President Bush plans to make the smallpox vaccine available to all Americans on a voluntary basis to guard against a bioterrorist attack, senior administration officials said yesterday. The president will order military personnel to begin getting smallpox vaccinations and launch a plan to offer the vaccine to emergency medical workers and response teams within weeks, the officials said.

States have been asked to submit plans for a National Smallpox Vaccination Program.

Hawaii's plan includes establishment of readiness teams for each county with a basic core of professionals.

They would include a medical epidemiologist or physician, an epidemiology specialist, mcirobiologist or laboratory specialist, a public health nurse or immunization specialist and a paramedical assistant.

The Health Department said an estimated 4,500 doses of vaccine are needed to cover 3,500 people. Vaccination clinics are planned for each county, with vaccine administered by public health nurses.

The department submitted a separate plan to CDC Dec. 1 describing how the state would response to a case of smallpox.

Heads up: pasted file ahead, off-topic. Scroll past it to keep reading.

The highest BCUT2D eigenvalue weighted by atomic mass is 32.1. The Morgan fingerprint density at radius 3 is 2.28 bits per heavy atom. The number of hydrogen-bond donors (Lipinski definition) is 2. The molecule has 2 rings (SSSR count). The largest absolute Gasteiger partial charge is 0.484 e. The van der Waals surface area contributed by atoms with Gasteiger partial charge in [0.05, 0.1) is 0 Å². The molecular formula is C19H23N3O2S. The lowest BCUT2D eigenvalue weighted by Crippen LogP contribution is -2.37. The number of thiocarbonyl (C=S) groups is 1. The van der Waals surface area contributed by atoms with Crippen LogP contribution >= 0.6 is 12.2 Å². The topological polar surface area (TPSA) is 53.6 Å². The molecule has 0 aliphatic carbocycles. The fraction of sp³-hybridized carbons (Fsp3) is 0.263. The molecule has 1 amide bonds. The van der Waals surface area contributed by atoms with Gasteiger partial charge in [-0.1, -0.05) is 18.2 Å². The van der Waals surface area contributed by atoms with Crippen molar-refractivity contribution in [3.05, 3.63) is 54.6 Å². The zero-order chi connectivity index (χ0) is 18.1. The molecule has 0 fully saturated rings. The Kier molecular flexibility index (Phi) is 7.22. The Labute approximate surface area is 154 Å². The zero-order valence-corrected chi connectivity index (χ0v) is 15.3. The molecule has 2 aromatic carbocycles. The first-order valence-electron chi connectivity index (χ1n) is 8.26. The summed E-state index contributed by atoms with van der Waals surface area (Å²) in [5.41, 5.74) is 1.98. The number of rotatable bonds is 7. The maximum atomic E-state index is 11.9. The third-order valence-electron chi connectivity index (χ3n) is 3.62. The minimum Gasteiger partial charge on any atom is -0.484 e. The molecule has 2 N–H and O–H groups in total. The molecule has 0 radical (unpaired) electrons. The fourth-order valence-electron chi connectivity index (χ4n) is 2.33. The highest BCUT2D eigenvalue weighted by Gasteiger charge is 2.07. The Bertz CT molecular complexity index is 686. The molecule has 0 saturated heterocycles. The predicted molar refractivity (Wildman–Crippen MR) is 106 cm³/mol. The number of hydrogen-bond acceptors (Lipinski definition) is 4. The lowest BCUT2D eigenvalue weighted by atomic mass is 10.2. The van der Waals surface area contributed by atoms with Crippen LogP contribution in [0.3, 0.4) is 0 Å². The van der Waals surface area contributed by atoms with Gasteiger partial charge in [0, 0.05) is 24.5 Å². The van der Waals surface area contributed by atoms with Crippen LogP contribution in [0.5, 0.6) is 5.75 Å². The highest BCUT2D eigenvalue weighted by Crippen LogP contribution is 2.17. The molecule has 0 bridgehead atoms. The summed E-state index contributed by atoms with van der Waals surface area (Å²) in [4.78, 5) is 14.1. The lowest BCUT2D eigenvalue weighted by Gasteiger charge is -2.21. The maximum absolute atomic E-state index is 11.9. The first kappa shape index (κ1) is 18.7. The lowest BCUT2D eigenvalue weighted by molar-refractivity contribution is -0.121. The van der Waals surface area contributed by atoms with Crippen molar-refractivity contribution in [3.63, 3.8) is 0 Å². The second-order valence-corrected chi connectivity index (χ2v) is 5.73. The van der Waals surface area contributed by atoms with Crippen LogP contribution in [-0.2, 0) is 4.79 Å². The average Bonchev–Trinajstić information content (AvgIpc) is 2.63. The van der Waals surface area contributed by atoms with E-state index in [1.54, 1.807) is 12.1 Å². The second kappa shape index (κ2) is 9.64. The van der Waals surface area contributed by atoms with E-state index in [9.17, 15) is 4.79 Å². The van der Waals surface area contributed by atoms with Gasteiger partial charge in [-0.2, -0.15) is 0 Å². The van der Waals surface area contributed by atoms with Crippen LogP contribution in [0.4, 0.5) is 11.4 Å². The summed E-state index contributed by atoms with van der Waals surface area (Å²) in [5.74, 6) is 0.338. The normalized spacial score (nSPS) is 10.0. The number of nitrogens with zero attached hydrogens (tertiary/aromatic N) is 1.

The department received $9 million from the federal center in May to conduct a Bioterroism Preparedness Program, which now has nearly 35 staff members working with local and national institutions.

For more smallpox information, see the DOH Web site,, or the CDC Web site,

Star-Bulletin reporters Helen Altonn and Gregg Kakesako and the Associated Press contributed to this report.


The president will
announce plan to make
vaccine available to all

Associated Press

WASHINGTON >> President Bush has decided to make a risky but effective smallpox vaccine available to all Americans, beginning with the military and health workers who would be front-line defenders against a bioterror attack.

Bush will announce the program tomorrow, and shots are to begin in January, senior administration officials said.

The shots will be mandatory for about 500,000 military personnel and recommended for the 500,000 people who work in hospital emergency rooms and on smallpox response teams.